Iran asked for 'adjustments' to proposed EU nuclear deal: Borrell
Iran requested "some adjustments" to a draft agreement on reviving a 2015 nuclear accord with major powers proposed by the European Union, the bloc's foreign policy chief Josep Borrell said on Tuesday.
During an interview with Spanish public television TVE, Borrell said "most" countries involved in nuclear talks with Iran agreed with the proposal, but that the United States had not yet responded.
The 2015 agreement between Iran and six world powers – Britain, China, France, Germany, Russia and the United States – gave the Islamic Republic sanctions relief in exchange for curbs on its nuclear programme.
The deal was designed to prevent Iran from developing a nuclear weapon – something it has always denied wanting to do.
But in 2018, then-US President Donald Trump, a strong critic of the deal, unilaterally pulled out and slapped heavier sanctions on Iran.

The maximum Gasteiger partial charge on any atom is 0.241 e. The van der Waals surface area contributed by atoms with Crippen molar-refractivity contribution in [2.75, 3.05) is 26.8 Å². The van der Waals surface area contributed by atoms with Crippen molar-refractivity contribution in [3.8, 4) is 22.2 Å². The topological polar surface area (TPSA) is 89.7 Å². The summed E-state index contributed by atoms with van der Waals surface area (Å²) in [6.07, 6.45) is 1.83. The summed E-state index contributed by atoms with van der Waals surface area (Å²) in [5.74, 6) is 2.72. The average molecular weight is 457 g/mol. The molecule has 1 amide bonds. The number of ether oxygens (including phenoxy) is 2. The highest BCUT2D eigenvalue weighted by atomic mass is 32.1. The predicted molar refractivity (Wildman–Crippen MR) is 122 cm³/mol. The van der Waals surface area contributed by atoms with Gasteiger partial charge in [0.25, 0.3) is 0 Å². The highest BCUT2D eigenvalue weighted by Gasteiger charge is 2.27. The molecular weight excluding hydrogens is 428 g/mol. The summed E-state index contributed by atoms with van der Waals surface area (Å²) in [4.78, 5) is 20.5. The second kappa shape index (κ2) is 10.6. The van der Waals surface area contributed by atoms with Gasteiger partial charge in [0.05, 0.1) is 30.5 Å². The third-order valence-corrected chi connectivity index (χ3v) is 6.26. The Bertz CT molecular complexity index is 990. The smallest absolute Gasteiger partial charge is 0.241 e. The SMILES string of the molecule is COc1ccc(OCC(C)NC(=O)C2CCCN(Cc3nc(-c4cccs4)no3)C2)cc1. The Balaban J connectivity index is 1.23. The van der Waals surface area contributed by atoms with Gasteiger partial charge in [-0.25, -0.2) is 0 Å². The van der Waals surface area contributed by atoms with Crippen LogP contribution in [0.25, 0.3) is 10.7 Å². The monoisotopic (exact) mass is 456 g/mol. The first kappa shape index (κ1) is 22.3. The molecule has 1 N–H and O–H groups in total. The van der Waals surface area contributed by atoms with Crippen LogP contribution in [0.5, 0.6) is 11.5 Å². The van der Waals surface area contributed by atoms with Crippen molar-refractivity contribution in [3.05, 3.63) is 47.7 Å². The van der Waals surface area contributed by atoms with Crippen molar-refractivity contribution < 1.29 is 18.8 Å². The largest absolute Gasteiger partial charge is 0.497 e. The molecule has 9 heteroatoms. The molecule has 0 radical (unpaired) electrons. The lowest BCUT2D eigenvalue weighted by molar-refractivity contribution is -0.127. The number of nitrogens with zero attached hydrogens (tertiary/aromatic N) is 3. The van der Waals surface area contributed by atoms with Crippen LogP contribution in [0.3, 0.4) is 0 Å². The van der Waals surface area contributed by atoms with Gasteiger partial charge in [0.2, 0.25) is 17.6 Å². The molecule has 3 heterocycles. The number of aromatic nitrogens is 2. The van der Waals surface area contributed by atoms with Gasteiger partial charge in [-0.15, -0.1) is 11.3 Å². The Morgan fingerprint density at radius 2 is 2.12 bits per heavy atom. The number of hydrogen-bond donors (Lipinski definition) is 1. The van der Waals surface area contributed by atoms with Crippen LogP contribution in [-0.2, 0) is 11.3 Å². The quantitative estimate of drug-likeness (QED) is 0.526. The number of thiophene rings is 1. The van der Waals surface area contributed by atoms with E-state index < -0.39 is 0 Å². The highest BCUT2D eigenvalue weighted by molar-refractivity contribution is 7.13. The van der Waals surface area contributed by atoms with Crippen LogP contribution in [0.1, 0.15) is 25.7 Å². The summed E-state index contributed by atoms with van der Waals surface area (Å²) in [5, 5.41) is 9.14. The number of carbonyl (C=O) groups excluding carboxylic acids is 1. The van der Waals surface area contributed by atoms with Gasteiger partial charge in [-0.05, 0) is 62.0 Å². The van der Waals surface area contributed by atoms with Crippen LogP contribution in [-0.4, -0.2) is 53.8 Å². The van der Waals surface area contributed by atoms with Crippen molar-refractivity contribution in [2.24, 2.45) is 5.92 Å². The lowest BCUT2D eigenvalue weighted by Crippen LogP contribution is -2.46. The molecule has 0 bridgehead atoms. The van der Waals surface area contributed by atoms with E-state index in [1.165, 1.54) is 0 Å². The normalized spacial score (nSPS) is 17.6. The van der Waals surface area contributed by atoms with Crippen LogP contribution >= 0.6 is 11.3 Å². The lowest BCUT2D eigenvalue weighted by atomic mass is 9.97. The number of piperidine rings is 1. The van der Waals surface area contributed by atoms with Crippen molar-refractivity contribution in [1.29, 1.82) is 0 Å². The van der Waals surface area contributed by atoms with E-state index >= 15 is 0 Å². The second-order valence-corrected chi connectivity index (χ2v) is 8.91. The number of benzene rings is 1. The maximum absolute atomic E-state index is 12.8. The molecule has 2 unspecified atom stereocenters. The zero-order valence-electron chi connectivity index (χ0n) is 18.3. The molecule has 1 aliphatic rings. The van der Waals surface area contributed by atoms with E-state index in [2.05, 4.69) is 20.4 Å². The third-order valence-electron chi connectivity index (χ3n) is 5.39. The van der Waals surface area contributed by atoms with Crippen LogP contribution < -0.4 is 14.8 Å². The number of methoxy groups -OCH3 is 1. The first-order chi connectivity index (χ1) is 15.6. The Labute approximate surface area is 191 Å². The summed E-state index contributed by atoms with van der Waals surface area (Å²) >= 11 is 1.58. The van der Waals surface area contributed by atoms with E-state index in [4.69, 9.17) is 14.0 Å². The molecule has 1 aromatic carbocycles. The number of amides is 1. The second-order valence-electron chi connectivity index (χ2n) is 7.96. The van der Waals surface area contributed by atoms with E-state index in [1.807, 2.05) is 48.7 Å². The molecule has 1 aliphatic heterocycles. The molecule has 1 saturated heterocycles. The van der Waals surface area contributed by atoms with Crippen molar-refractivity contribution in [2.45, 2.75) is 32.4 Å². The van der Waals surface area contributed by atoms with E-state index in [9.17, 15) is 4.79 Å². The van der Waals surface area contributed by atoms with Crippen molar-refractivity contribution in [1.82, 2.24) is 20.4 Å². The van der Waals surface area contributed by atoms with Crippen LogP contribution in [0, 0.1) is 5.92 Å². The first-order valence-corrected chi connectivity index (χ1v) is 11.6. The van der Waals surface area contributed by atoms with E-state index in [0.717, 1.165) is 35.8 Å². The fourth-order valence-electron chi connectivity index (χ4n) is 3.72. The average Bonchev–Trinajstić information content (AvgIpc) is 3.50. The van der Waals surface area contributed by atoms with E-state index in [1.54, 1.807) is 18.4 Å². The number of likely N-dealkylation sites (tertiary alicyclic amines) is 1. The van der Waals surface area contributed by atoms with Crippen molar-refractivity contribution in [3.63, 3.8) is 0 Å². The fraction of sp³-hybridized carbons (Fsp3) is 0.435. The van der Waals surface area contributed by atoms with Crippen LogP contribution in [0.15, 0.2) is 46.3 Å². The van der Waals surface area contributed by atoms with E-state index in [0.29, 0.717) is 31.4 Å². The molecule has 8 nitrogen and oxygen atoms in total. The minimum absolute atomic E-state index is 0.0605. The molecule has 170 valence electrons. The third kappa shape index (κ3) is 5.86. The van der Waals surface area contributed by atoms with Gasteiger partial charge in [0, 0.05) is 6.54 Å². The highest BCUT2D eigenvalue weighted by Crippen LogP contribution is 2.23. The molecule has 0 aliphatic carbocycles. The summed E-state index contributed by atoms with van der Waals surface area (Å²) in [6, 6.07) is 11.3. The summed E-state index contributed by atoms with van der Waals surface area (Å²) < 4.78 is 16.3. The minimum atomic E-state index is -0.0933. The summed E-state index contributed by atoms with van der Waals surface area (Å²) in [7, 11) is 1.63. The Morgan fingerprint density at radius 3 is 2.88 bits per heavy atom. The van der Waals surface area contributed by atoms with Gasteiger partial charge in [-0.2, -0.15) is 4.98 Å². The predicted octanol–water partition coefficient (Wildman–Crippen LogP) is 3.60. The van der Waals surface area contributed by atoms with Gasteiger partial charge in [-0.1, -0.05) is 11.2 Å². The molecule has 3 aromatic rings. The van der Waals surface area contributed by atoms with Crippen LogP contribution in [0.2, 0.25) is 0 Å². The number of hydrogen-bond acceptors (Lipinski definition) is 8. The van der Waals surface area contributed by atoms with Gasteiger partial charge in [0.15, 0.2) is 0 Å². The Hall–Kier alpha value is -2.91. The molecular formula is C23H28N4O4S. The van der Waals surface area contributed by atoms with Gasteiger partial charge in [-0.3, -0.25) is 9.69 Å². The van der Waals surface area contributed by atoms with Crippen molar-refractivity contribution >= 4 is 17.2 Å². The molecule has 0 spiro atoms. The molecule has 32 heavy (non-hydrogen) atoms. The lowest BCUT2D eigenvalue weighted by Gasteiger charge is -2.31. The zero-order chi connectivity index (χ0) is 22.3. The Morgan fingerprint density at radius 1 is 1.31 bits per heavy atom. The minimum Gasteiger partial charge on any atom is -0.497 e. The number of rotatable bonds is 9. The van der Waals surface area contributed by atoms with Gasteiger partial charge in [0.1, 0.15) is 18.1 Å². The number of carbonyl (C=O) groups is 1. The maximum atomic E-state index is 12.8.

Earlier this month, after more than a year of talks coordinated by Borrell and his team, the EU submitted what it called a "final" proposed text – which has not been made public – to revive the accord.
"Iran responded by saying 'yes but', that is to say they want some adjustments," Borrell told TVE, without providing further details.
During a press conference on Monday in Santander in northern Spain, he said Iran's response had seemed "reasonable" to him and it was therefore submitted to the six world powers involved in the nuclear talks.
The news comes after the US held months of indirect talks with Iran in Vienna on reviving the nuclear deal, with reports this week that an agreement was on the horizon ⬇ https://t.co/GpWAlRUAVk— The New Arab (@The_NewArab) August 17, 2022
"We are waiting for their response, most of them agree, but there is still no answer from the United States… we expect to receive a reply during this week," he added.
Iran has accused the United States of stalling a potential agreement, a charge rejected by Washington.
US State Department spokesman Ned Price said on Monday that outstanding questions remained about Iran's requested changes to the EU proposal.
"This is why it has taken us some additional time to review those comments and to determine our response of our own," he said.